Bruce Collins, Evangelist

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Nebuchadnezzar’s Testimony

Meditation for the week of December 5, 2010

Daniel 4:1-2 Nebuchadnezzar the king, To all peoples, nations, and languages that dwell in all the earth: Peace be multiplied to you.  I thought it good to declare the signs and wonders that the Most High God has worked for me.

People who are true converts to “the Most High God” should have one good Gospel sermon in them.  That sermon is the story of how they were humbled in the presence of God, how they faced their unbelief, and how they ultimately found out that Jesus is Lord just as Paul did on the Damascus Road (Acts 9:5).

Nebuchadnezzar had worshiped the mystical pagan gods of his day.  Actually, it appears from the previous chapter that he had made a statue that he wanted everyone to worship and that statue was really a representation of him.  He thought he should be worshiped and most of us are like that before we are “born again”.   We think that what we think is right and we follow the teachings of those who agree with us.  We assume that we are the final authority with regard to spiritual matters and we elevate ourselves to the position of “most High God.”  Those of us who believe that there is only One God and only one way to heaven are considered narrow.  We had to repent (or find out we were wrong and God was right) in order to believe that truth.  We are narrow because we believe that it is a narrow road that leads to heaven (Matthew 7:13-14).  We, like Nebuchadnezzar, wish that all people were narrow enough to worship the God we worship.  We wish they could understand the peace and joy that comes with having a relationship based on trust with “the Most High God.”  Most people know the burden and cruelty of religion, but they do not know the joy and liberty of serving a loving God.  When Nebuchadnezzar was a pagan king, he cruelly tried to destroy the three friends of Daniel who had been faithful to the “Most High God” and who would not bow down to his idol.  The Jews in the new testament cruelly crucified their Messiah.  But now Nebuchadnezzar is a changed man and he wants others to know the Living and True God.

Nebuchadnezzar found out that “the Most High rules in the kingdom of men, gives it to whomever He will, and sets over it the lowest of men (Daniel 4:7).”  He found out that God had given him the kingdom, he had not built it on his own.  And he wasn’t the most majestic of people nor the best of the earth, but he was the lowest of men as far as God was concerned.  Nebuchadnezzar became a beast who ate grass and yet “the Most High God” preserved his kingdom for Him.  When his ordeal was over he says, “Now I, Nebuchadnezzar, praise and extol and honor the King of heaven, all of whose works are truth, and His ways justice. And those who walk in pride He is able to put down (Daniel 4:37).”  Nebuchadnezzar is now justifying the one true God and is worshiping Him. It appears to me that he wants everyone in his kingdom to worship “the Most High God” as well.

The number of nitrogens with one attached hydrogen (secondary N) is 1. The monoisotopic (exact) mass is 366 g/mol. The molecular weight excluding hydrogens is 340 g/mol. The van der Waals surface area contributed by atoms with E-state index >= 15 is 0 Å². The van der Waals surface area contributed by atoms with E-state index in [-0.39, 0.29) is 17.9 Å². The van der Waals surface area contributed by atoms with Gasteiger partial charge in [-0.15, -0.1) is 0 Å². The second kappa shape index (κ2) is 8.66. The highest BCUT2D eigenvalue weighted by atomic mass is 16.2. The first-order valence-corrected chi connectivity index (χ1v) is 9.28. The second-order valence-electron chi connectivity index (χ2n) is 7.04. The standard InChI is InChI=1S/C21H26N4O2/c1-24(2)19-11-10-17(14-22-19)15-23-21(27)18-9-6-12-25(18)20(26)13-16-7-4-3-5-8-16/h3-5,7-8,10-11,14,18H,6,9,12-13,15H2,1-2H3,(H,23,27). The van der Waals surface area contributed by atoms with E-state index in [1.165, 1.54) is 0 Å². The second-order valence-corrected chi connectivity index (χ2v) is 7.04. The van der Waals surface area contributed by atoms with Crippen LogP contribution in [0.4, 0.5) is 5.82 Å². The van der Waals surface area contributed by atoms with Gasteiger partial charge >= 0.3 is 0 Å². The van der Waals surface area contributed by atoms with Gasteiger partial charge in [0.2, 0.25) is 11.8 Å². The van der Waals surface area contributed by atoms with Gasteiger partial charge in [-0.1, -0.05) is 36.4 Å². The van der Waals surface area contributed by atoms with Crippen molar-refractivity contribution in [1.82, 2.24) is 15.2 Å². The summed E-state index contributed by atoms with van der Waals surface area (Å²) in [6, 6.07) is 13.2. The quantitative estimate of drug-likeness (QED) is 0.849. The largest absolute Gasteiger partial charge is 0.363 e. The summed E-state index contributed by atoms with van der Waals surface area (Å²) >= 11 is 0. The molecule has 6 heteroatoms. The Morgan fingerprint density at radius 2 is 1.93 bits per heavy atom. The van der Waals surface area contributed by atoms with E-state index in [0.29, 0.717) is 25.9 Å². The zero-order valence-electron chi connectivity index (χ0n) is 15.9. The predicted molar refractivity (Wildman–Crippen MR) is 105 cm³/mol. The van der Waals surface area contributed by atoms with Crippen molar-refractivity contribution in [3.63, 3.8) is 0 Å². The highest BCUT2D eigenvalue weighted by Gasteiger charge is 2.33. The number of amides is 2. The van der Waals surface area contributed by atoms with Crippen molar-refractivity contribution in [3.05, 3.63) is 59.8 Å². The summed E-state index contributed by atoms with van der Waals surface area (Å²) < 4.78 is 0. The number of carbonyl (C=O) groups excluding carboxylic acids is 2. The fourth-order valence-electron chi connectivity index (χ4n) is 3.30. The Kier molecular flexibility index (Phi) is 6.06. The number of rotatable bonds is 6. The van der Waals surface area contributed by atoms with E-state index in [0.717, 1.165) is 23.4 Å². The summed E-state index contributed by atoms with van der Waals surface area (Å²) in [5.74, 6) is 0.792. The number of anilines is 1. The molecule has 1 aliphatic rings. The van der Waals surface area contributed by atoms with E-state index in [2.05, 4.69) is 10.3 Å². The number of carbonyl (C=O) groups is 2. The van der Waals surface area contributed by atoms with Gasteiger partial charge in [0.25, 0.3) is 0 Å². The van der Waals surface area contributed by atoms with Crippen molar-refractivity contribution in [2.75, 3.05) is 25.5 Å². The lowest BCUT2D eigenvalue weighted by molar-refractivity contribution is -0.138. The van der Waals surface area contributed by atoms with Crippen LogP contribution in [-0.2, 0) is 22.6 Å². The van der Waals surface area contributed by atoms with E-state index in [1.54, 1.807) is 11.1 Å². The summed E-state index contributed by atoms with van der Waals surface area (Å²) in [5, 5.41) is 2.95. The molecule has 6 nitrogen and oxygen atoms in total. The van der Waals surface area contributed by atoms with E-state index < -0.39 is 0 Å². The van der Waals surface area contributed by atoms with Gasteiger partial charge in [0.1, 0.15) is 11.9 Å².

This story has a sad ending.  In the next chapter Nebuchadnezzar’s grandson, Belshazzar, rebelled against God and likely died on the night of his debauchery and rebellion.  Daniel was called to interpret for him what was being miraculously written on the wall that night by the fingers of a man’s hand.  He was told that his kingdom was finished and that God had weighed him in the balances and found him lacking (Daniel 5:27).  Belshazzar died that night and he wasn’t prepared.  Daniel said to him that the testimony of Nebuchadnezzar should have spoken to him.  "But you his son (probably grandson), Belshazzar, have not humbled your heart, although you knew all this. And you have lifted yourself up against the Lord of heaven. . . God who holds your breath in His hand and owns all your ways, you have not glorified (Daniel 5:22-23).”

Nebuchadnezzar found the God of heaven and submitted to Him. He was prepared for eternity.  Beshazzar knew better but rebelled in pride. He was not prepared and no doubt is wishing right now that he had listened to his grandfather.

The Scripture is clear and straight forward and narrow :  "He who believes in Him is not condemned; but he who does not believe is condemned already, because he has not believed in the name of the only begotten Son of God (John 3:18).”

Bruce Collins

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